MUZAFFARABAD, Pakistan - Pakistan has resumed arming, training and providing logistical support to militants fighting Indian security forces in the troubled state of Kashmir less than a year after convincing the U.S. government it had adopted a hands-off policy there, according to Pakistani military sources.
The Pakistan army's Inter Services Intelligence (ISI) directorate - akin to the CIA - and its Field Intelligence Unit are coordinating the shipment of arms from the Pakistani side of Kashmir to the Indian side, where Muslim insurgents are waging a protracted war, the sources said.
They said the Pakistani military is also occasionally helping train militants and coordinate their fight against India. Both India and Pakistan control a portion of Kashmir but claim the entire region as their own.
Pakistani political and government officials denied any active role in arming or training militants in Indian Kashmir, saying their support was limited to aiding the insurgents through political and diplomatic initiatives.
The United States considers Kashmir one of the world's prime flash points for nuclear war. India and Pakistan - both of which are capable of making nuclear bombs - have fought three wars since achieving independence 47 years ago, and two were over Kashmir, a region famous for its beautiful Himalayan mountains, shawls, carpets and papier-mache crafts.
The Pakistani military sources - including two serving and two recently retired army officials familiar with the inner workings of ISI and its Kashmir operations - said Pakistan had suspended active support for the insurgency last year when the United States threatened to add it to the list of countries sponsoring terrorism. Such a move by Washington would have required automatic severing of aid and business ties between the United States and Pakistan.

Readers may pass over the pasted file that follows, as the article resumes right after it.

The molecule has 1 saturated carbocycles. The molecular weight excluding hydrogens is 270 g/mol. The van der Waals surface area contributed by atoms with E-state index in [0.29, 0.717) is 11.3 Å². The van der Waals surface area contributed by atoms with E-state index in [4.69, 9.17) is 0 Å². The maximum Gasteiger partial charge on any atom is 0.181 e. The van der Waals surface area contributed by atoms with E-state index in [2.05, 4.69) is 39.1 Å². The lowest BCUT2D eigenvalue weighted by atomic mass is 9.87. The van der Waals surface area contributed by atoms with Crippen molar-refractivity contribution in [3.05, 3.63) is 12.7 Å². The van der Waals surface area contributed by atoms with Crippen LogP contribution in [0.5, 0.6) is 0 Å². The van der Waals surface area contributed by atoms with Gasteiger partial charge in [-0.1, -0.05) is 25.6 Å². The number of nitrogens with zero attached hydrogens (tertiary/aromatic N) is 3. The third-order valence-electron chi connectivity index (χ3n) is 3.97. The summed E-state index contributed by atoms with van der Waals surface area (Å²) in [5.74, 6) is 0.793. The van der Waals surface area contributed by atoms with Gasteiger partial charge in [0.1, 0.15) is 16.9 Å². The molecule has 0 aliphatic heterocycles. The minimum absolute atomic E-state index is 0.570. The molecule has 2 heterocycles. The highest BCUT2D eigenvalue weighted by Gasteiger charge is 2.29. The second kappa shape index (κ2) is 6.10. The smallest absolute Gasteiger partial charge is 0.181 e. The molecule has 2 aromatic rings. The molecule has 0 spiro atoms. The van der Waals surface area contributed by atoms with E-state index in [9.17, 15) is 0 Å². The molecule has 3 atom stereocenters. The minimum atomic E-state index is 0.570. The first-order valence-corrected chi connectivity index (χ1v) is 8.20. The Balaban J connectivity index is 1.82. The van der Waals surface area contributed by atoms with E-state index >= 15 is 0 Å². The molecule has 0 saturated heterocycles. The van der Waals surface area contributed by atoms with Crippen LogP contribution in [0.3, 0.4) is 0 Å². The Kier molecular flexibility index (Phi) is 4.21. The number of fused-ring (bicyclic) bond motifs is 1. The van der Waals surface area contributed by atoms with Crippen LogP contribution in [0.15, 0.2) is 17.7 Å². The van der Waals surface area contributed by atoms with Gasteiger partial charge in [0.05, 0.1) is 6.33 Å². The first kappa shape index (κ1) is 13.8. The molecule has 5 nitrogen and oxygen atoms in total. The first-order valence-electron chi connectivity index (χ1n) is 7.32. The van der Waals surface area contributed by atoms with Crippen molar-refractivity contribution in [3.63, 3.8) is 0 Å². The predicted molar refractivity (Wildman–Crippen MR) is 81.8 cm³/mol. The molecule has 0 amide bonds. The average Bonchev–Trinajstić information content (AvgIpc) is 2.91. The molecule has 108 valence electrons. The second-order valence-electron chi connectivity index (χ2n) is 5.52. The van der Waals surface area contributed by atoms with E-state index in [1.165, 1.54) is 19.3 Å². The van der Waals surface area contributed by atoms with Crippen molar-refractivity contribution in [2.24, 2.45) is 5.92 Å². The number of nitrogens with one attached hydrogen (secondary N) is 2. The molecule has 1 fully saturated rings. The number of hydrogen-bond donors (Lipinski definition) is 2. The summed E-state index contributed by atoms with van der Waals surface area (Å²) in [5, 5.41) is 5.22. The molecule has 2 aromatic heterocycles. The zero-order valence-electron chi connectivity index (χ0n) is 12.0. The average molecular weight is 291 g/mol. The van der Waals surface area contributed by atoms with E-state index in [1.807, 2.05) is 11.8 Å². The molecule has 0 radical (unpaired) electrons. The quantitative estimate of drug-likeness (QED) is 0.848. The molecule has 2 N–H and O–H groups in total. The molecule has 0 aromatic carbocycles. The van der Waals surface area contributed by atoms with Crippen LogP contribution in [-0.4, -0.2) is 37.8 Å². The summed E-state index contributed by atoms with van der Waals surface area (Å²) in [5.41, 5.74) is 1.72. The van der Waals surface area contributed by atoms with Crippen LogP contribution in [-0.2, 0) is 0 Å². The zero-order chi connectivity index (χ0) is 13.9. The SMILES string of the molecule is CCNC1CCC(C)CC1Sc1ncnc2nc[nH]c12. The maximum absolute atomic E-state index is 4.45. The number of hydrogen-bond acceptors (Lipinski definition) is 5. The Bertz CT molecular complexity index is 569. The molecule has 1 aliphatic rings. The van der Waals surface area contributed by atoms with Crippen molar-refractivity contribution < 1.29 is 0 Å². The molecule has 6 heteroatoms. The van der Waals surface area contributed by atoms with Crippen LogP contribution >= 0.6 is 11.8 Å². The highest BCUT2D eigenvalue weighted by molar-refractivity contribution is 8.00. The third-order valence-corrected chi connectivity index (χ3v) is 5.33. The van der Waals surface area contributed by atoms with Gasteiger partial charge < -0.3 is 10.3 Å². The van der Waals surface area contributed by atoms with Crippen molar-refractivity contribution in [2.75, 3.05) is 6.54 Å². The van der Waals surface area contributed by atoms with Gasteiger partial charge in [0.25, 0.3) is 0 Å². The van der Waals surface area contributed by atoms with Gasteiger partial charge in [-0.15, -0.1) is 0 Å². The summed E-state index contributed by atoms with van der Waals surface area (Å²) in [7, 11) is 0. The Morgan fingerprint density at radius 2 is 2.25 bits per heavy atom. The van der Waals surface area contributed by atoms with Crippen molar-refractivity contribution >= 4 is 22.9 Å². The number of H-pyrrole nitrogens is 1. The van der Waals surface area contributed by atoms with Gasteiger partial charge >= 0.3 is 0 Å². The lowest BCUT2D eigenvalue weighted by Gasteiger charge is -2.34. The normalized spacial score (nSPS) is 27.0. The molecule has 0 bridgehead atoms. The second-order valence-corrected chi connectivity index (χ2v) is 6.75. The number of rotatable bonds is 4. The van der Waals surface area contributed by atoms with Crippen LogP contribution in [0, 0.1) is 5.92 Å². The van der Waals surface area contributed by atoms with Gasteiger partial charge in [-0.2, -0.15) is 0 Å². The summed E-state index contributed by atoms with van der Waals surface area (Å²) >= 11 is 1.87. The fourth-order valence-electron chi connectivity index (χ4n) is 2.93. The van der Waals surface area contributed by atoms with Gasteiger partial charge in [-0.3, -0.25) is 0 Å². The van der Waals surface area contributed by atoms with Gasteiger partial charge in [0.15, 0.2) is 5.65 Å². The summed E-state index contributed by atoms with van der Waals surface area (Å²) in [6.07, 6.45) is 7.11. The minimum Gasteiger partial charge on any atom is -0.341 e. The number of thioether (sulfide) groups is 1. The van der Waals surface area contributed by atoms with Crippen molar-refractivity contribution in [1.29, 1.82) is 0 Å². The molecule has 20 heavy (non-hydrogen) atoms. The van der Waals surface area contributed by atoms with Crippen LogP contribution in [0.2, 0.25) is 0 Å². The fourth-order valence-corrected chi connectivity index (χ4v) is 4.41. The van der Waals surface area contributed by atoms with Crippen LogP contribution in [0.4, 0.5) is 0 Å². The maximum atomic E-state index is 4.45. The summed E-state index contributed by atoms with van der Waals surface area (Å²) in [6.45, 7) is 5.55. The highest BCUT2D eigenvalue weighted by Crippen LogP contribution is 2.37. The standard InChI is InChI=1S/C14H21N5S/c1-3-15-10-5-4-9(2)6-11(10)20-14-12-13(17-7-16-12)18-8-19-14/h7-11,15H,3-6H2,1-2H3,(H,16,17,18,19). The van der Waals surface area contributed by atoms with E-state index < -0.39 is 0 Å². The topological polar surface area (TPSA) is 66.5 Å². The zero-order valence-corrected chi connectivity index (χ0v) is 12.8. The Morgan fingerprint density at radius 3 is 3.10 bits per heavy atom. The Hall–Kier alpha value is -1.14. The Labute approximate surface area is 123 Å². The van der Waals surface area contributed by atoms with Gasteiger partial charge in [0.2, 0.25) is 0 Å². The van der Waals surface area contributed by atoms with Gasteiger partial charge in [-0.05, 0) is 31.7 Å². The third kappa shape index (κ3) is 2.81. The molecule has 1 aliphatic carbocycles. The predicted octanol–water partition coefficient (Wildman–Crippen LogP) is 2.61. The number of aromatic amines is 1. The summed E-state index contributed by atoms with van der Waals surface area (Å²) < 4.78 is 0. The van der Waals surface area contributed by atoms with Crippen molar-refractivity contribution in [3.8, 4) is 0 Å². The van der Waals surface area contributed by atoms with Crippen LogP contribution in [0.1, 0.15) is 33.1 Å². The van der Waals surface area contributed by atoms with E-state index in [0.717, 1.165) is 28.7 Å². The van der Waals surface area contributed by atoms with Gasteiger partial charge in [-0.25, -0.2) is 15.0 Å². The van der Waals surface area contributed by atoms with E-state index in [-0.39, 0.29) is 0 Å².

During the hiatus, Pakistan "privatized" its Kashmir operations, funneling support to the militants through nongovernmental organizations that were often run by retired army and ISI officials, the sources said.
Aid resumed, but reduced
After the United States decided not to add Pakistan to the terrorist list, however, the army early this year resumed its active Kashmir operations, although at a much reduced level, the sources said.
In its annual report on terrorism released this month, the U.S. State Department confirmed that "there were credible reports in 1993 of official Pakistani support to Kashmiri militants," but officials believe the aid is at a lower level. Despite this, Pakistan was not added to the U.S. list of terrorist states.
Many private organizations also continue to send arms to the insurgents in operations overseen by the Pakistani army, the sources said. A recently retired army official said, however, that no private organization has ever been permitted to launch an independent operation against Indian security forces from Pakistani soil. "It always remained in safe, official hands," he said.
Shafqat Kakakhel, director of the Pakistani Foreign Ministry's South Asia bureau, said it would be "impossible" for the Pakistani army to halt all smuggling of weapons from Pakistan to Indian Kashmir by private groups.
"I'd never suggest that no one is training in Azad Kashmir (Free Kashmir, as Pakistanis call their sector of the region), or that no one comes into (Pakistani) Kashmir and goes back (to India) with guns and bags of bullets," he said. "But I haven't seen anything to suggest that ISI has the sanction or has been given the role to get involved in these things."